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" That all men are by nature equally free and independent, and have certain inherent rights, of which, when they enter into a state of society, they cannot by any compact deprive or divest their posterity; namely, the enjoyment of life and liberty, with... "
Select American Speeches: Forensic and Parliamentary, with Prefatory Remarks ... - Pagina 87
door Stephen Cullen Carpenter - 1815
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Thinking about Property: From Antiquity to the Age of Revolution

Peter Garnsey - 2007
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Classics of American Political and Constitutional Thought, Volume 1

Scott J. Hammond, Kevin R. Hardwick, Howard Leslie Lubert - 2007 - 2216 pagina’s
...posterity, as the basis and foundation of government. SUCTION 1 . That all men are by nature equally free and independent and have certain inherent rights, of which, when they enter into a state of society, they cannot, by any compact, deprive or divest their posterity; namely, the enjoyment...
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America's Survival Guide

Michael Warren - 2007 - 236 pagina’s
...adopted just prior to the Declaration of Independence, provided: That all men are by nature equally free and independent, and have certain inherent rights, of which, when they enter into a state of society, they cannot, by any compact, deprive or divest their posterity; namely, the enjoyment...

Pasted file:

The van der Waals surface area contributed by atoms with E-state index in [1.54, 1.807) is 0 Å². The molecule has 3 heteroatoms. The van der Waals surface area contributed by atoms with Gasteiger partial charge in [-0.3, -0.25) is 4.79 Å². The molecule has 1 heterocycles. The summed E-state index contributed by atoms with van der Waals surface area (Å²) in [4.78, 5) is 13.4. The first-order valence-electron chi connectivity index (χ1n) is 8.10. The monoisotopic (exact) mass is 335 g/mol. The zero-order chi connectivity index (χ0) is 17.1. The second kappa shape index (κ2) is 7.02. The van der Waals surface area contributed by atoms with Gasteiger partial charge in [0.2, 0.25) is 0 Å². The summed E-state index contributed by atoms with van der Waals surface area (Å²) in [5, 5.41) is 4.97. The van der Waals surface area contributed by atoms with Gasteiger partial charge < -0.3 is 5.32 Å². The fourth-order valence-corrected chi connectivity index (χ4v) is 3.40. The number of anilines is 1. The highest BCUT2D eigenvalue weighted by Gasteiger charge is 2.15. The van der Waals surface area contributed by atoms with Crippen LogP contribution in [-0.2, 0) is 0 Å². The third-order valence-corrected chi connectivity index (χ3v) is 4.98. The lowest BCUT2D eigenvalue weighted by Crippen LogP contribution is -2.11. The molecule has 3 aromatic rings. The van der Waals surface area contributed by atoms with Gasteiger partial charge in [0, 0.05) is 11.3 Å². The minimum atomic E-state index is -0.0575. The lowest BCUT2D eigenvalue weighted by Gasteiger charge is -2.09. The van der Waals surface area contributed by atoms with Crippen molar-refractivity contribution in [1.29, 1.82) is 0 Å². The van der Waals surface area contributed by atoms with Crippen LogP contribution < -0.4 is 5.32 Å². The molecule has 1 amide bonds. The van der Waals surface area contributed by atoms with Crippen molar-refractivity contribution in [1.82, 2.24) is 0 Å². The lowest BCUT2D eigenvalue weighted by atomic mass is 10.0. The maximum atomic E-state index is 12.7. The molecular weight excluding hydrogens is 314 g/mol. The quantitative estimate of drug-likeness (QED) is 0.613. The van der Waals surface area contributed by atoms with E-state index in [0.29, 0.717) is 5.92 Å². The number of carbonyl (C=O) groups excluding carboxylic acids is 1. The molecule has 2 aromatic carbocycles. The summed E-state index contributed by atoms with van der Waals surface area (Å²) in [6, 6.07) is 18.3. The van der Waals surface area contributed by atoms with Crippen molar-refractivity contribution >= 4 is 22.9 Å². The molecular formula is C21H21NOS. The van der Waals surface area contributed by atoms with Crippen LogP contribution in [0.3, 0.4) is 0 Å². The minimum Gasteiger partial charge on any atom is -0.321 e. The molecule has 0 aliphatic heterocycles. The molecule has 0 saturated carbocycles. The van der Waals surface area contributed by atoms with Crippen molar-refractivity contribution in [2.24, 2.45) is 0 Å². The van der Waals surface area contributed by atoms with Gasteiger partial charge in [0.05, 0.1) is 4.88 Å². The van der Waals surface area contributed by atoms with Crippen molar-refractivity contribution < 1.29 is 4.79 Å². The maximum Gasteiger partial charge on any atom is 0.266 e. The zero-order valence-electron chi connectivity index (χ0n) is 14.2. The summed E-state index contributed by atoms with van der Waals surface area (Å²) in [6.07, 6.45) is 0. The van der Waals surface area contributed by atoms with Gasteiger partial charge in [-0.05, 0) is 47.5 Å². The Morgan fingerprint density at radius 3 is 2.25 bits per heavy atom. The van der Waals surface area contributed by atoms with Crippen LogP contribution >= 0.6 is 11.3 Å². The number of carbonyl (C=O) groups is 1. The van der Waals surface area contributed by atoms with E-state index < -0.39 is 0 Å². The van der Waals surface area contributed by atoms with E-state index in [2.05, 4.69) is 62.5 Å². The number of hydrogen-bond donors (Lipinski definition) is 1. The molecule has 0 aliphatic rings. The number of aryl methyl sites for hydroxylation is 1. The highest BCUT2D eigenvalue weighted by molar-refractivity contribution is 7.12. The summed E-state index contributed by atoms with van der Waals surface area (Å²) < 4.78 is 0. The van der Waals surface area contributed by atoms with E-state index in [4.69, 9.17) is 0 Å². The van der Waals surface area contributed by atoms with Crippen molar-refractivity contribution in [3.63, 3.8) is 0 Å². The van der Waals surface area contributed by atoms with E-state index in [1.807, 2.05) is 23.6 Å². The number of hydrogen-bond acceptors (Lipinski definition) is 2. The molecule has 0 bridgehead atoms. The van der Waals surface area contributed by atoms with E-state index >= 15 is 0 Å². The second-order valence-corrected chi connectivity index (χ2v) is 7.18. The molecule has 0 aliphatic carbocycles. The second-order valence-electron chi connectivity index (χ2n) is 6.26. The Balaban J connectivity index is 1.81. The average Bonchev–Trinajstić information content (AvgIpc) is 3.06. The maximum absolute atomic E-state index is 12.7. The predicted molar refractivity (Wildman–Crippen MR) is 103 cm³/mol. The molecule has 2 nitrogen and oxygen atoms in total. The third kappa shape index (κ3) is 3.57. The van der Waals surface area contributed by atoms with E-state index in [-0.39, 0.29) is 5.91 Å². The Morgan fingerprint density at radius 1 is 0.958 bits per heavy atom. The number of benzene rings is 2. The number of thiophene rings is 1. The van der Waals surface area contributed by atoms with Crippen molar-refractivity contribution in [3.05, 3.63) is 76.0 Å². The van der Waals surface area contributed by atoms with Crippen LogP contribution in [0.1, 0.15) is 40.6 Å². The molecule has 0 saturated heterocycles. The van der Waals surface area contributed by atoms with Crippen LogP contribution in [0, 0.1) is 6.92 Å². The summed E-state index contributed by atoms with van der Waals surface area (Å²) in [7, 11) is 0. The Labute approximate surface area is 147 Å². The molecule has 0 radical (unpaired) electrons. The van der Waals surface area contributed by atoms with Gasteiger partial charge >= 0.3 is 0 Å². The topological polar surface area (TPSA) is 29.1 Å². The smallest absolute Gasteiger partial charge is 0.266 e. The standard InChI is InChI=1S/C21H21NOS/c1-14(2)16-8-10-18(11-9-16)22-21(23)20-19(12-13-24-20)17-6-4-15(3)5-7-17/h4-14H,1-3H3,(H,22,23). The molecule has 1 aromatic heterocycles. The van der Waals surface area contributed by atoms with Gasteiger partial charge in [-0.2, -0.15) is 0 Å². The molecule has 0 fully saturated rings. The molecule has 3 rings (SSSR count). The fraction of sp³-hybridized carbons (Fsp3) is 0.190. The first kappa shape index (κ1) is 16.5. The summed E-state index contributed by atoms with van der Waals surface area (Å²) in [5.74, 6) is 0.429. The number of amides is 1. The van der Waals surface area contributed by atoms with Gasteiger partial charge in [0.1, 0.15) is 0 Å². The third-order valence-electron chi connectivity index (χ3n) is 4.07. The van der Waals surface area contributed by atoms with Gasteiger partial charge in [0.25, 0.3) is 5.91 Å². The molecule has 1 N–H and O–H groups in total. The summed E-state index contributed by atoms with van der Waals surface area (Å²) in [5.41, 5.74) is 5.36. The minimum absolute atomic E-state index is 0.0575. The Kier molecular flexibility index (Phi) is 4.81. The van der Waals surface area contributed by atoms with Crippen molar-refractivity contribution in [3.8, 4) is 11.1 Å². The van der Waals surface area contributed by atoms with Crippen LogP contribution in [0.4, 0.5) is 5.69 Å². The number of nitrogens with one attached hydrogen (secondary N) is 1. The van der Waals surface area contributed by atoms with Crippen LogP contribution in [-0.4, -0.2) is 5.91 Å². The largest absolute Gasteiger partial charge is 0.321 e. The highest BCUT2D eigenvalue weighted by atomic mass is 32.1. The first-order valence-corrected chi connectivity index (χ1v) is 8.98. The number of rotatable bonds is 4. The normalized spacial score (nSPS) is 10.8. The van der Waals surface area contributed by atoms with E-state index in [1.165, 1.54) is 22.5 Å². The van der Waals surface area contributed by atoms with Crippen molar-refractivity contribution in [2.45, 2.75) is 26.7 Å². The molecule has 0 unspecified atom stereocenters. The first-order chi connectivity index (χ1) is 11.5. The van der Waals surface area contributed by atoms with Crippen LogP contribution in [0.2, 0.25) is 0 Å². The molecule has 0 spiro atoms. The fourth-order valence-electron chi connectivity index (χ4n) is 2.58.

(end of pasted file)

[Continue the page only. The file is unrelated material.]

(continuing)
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Civil Government of Virginia

William Fayette Fox - 2007 - 204 pagina’s
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Democracy: Problems and Perspectives

Roland Axtmann - 2007 - 266 pagina’s
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Virginia's American Revolution: From Dominion to Republic, 1776-1840

Kevin Raeder Gutzman - 2007 - 235 pagina’s
...reported by James Madison, 630. 1 24. Its first sentence reads "That all men are by nature equally free and independent and have certain inherent rights, of which, when they enter into a state of society, they cannot, by any compact, deprive or divest their posterity!.]" Robert A. Rutland,...
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Cradle of America: Four Centuries of Virginia History

Peter Wallenstein - 2007 - 476 pagina’s
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The Summer of 1787: The Men Who Invented the Constitution

David O. Stewart - 2007 - 368 pagina’s
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Miscellaneous National Parks Bills: Hearing Before the ..., Volume 4

United States. Congress. Senate. Committee on Energy and Natural Resources. Subcommittee on National Parks - 2007 - 78 pagina’s
...knew and declared the importance of property rights when he wrote ". . . all men are by nature equally free and independent, and have certain inherent rights, of which, when they enter into a state of society, they cannot, by any compact, deprive or divest their posterity; namely, the enjoyment...
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The Politics of War: Race, Class, and Conflict in Revolutionary Virginia

Michael A. McDonnell - 2007 - 544 pagina’s
...convulsion." More moderate men struck a compromise. The final version read that "all men are by nature equally free and independent, and have certain inherent rights, of which, when they enter into a state of society," they cannot be deprived. By making these subtle changes, the members of the convention...
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